Improving the performance of bond portfolios by combining machine learning and economics

From healthcare to marketing, IT to transport, artificial intelligence and machine learning are disrupting the business world.  Financial services is no exception.

Making more sense of factor investing

Over the last 30 years, investing in stocks (equities) and bonds (fixed income) has been transformed by the use of investment strategies that focus on specific characteristics of the asset being invested in, such as value or momentum – factor investing. Yet although it has become hugely popular, a big challenge with factor investing is deciding which factors matter most when predicting performance.

This is where AI can make a difference. As new research shows, it’s possible to combine AI and economic theory to improve the factor investing decisions made by asset managers and allocators. “There are hundreds of factors; in finance we call it a ‘factor zoo’,” says Amit Goyal, Professor of Finance at HEC Lausanne. “Machine learning is helping to make some sense of the factor zoo, introduce some structure and build better investment portfolios.”

Combining machine learning and economics

In their researchPredicting Corporate Bond Returns: Merton Meets Machine LearningProfessor Goyal and his co-authors focus on corporate bonds, a market worth $49 trillion in 2020, using corporate bond transaction data between 2002 and 2017 for over 22,000 bonds issued by some 6000 firms. Having input over 40 corporate bond factors into a range of different machine learning models they take each model’s predictions of best and worst performing corporate bonds and use that information to build a series of simulated corporate bond investment portfolios. Then, using the transaction data, they can compare the models’ predictions with the actual bond performance.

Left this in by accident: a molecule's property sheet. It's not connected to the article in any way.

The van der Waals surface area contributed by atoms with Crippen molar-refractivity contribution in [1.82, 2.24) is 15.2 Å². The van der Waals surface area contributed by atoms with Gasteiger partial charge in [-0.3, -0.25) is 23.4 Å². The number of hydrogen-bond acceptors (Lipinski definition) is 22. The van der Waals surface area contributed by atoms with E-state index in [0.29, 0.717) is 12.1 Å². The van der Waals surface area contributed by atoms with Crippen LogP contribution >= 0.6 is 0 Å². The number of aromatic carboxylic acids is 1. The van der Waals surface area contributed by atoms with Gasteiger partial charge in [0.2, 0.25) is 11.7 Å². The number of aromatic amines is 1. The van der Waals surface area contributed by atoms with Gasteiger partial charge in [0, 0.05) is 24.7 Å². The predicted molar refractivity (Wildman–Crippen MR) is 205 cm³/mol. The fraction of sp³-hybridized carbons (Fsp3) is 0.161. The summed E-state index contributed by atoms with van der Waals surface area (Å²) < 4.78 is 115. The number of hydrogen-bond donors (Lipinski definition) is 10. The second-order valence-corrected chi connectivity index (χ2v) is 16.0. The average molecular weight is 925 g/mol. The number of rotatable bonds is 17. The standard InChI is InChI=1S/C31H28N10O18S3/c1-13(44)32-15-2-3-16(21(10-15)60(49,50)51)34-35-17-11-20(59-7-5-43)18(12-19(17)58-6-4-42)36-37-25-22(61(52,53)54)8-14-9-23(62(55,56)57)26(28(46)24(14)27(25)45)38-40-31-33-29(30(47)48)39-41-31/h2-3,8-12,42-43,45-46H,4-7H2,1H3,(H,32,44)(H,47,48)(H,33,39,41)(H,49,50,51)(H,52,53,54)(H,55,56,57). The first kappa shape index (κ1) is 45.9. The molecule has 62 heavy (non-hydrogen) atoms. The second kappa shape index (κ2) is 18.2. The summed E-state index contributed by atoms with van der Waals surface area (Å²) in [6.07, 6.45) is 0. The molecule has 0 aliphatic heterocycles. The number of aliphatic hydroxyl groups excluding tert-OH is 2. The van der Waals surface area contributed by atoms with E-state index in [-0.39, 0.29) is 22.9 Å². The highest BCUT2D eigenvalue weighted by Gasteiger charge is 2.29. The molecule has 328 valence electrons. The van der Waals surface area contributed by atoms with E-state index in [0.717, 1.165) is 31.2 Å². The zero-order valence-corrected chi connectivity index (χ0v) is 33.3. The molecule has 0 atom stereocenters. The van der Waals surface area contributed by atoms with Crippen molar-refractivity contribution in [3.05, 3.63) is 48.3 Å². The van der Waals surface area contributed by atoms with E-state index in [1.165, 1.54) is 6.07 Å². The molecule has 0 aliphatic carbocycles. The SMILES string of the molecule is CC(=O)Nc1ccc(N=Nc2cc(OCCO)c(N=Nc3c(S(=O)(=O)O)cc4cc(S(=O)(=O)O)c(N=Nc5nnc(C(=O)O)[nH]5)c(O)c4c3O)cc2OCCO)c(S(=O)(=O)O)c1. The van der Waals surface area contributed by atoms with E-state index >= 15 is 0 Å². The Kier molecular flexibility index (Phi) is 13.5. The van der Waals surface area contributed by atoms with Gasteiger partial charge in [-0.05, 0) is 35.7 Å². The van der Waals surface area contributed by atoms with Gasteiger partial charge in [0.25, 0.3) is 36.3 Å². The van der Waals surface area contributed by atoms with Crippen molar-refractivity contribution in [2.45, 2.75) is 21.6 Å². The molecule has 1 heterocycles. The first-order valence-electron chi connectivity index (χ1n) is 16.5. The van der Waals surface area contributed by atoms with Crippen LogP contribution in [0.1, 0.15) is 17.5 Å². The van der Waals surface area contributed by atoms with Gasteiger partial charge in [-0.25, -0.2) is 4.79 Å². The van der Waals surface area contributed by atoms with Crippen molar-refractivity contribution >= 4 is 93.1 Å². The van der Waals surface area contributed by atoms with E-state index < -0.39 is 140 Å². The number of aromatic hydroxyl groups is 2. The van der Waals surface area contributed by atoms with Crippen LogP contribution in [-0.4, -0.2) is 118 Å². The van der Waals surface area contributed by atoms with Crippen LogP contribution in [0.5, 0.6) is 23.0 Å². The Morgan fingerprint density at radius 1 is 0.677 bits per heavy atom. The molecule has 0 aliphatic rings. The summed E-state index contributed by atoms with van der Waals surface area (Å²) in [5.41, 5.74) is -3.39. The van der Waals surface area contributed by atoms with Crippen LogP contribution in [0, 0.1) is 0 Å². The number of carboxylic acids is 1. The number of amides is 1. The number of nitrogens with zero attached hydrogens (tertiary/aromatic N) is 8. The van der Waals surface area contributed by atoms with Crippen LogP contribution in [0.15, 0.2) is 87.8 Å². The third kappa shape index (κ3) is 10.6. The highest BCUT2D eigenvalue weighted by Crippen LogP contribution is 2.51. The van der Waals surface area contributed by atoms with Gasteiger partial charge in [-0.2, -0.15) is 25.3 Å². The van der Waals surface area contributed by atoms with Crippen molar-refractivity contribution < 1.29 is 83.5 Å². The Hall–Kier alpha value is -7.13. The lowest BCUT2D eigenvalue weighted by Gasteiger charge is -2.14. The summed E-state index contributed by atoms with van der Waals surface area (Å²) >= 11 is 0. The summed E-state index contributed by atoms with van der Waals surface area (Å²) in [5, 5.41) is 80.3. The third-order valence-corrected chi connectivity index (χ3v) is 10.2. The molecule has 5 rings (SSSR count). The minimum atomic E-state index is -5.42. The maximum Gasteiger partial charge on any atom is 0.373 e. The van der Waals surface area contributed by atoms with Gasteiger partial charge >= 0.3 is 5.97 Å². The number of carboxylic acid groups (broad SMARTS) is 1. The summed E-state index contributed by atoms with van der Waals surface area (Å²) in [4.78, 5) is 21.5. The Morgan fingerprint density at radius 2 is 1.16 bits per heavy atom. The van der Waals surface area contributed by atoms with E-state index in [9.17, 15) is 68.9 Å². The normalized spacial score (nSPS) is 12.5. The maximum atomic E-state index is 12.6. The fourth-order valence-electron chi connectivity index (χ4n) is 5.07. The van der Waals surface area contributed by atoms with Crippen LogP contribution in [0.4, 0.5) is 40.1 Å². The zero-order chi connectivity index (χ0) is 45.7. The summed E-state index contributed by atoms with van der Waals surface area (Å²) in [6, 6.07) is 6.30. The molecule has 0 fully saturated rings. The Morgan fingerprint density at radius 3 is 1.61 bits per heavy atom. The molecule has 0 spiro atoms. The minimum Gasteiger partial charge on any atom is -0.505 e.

Crucially, the researchers go further than using just machine learning to make sense of the bond factors. They also add economic theory to their machine learning experiment by taking the capital structure of companies into account. “Bonds are one part of the capital structure of the company, the other is equities,” says Goyal. “Whatever happens to the financial health of the company will have an effect on both equities and bonds, so naturally there’s a relationship between the two.”

“Imagine two ‘machines’,” Goyal explains. “One is fed data on equity factors and uses machine learning to predict the stock return, the other is fed data on corporate bond factors and uses machine learning to predict the bond return. To include the economics element we make these two models talk to each other.”

AI plus economics equals better results

As Goyal notes, the best results are obtained when the corporate bond and equity ‘machines’ interact. “If I let the stand-alone machine learning predict bond returns I do well, I make some money. But when I make these two machines talk to each other my bond prediction machine does even better. We’re providing some structure to the machine, guiding it along certain paths dictated by economic theory. That helps the machine provide better predictions for bond returns. Whatever the stock model tells us in terms of predictions for the equity returns can be used to improve the bond prediction returns. That insight is the USP of our paper.”

It is a disciplined approach that applies machine learning to fixed income investing, in particular corporate bond investing. An approach that, in principle, should work across regimes to build a better fixed income portfolio.

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